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Zornitsa Rangelova – a Bulgarian lady behind the scenes of the Eurovision Song Contest 2023

Though Bulgaria is not taking part, the Bulgarian language will still be heard from the stage in Liverpool

| updated on 5/12/23 2:29 PM
Photo: eurovision.tv

What do ABBA (Sweden), Celine Dion (Canada), Toto Cutugno (Italy), Helena Paparizu (Greece) and the Italians Maneskin all have in common? They have all, at one time or another, won the Eurovision Song Contest which has meant their countries have hosted the contest the following year. But this year is different. After the Ukrainian Kalush orchestra won last year’s contest, hands down, with their song Stefania, the European Broadcasting Union took the decision that because of the war in Ukraine this year’s contest could not take place there. In October, 2022 it was officially announced that the 67th edition of the biggest music competition in Europe would take place from May 11 to 13 in the country that was runner-up – the UK – for the record 9th time (after 1960, 1963, 1968, 1972, 1974, 1977, 1982 and 1998). The chief organizer of two semi-finals and the grand final in Liverpool on 13 May is the BBC. And even though Bulgaria is not taking part in the contest with a song of its own for the first time in six years (for financial reasons), there is still a Bulgarian connection in this year’s show – in a different way.

One of the people responsible for the glamour of the show is Zornitsa Rangelova from the BBC team. She is a broadcast engineer, specializes in visual effects and has been living in the UK for 20 years.

Zornitsa Rangelova
In an interview with Radio Bulgaria, Zornitsa says she has always liked the glamour of the contest and admits she wanted to one day be part of this musical magic. So, she is now overjoyed to have made her dream come true.

The stage for the contest was built at a huge stadium in the city, where there are technical and artistic facilities for the organizers and for the artists, Zornitsa says. For the audience it might all be just show, but for the people involved that isn’t quite so. “The moment a given place is chosen to host such an event it automatically becomes a construction site in Great Britain,” she explains. “So that anyone entering it – from the technical staff to the make-up artists or the scenographers have to have undergone special safety training for working at a construction site.”

As to public interest in Eurovision this year, opinion is polarized, Zornitsa says.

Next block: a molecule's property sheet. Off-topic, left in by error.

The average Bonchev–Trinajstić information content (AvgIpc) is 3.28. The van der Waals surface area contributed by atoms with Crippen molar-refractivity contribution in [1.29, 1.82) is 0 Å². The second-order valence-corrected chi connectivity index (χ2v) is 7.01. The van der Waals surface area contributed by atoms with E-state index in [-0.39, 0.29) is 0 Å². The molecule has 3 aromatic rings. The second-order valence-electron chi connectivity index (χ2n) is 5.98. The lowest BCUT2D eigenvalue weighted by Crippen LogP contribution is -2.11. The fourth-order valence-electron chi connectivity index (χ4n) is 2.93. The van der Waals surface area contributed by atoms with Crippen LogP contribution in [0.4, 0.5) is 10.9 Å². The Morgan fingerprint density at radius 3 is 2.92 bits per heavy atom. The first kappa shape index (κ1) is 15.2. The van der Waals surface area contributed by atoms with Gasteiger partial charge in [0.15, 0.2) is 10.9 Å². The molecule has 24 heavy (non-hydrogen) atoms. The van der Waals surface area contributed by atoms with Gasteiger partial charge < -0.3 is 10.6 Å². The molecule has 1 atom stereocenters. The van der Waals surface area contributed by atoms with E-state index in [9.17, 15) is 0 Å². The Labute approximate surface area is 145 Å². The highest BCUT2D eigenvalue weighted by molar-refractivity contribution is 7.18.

“What I’m seeing on social media is that there isn’t so much interest but people in Liverpool really are looking forward to the grand final almost as much as they were to the coronation of King Charles III. And I’m sure that as Saturday draws closer the interest will go up.”

Thirty-seven countries are taking part in this year’s Eurovision contest, the lowest number in ten years. Twenty-six of them reached the grand final, and even though Bulgaria is not taking part, Bulgarian will still be heard from the stage in Liverpool because the finalists include the Czech VESNA with the song My Sister’s Crown which is performed, in the Bulgarian language by rapper Tanita Yankova. Tanita was born in Bulgaria, her father is renowned artist Todor Yankov. She has been living with her family in Prague for years but has never severed the bond with her Bulgarian roots. The song itself is the epitome of the motto of the Eurovision Song Contest this year – United by music – and features four different languages: Bulgarian, Ukrainian, Czech and English.

“VESNA are superb performers,” says Zornitsa Rangelova and admits that hearing her own language in a song from another country made her emotional as well, even though her personal favourite is the contestant from Switzerland.

“What I will remember Eurovision 2023 for is its magnificence. So many people from all over the world worked for this grand show. The logistics of an event of this magnitude is global, and I can only compare it to mini Olympic Games,” says Zornitsa Rangelova.

The grand final of the Eurovision Song Contest 2023 will take place on 13 May. United by music, more than 160 million people from all over the world are expected to watch.

Translated from the Bulgarian and posted by Milena Daynova

Photos: Zornitsa Rangelova, EPA/BGNES

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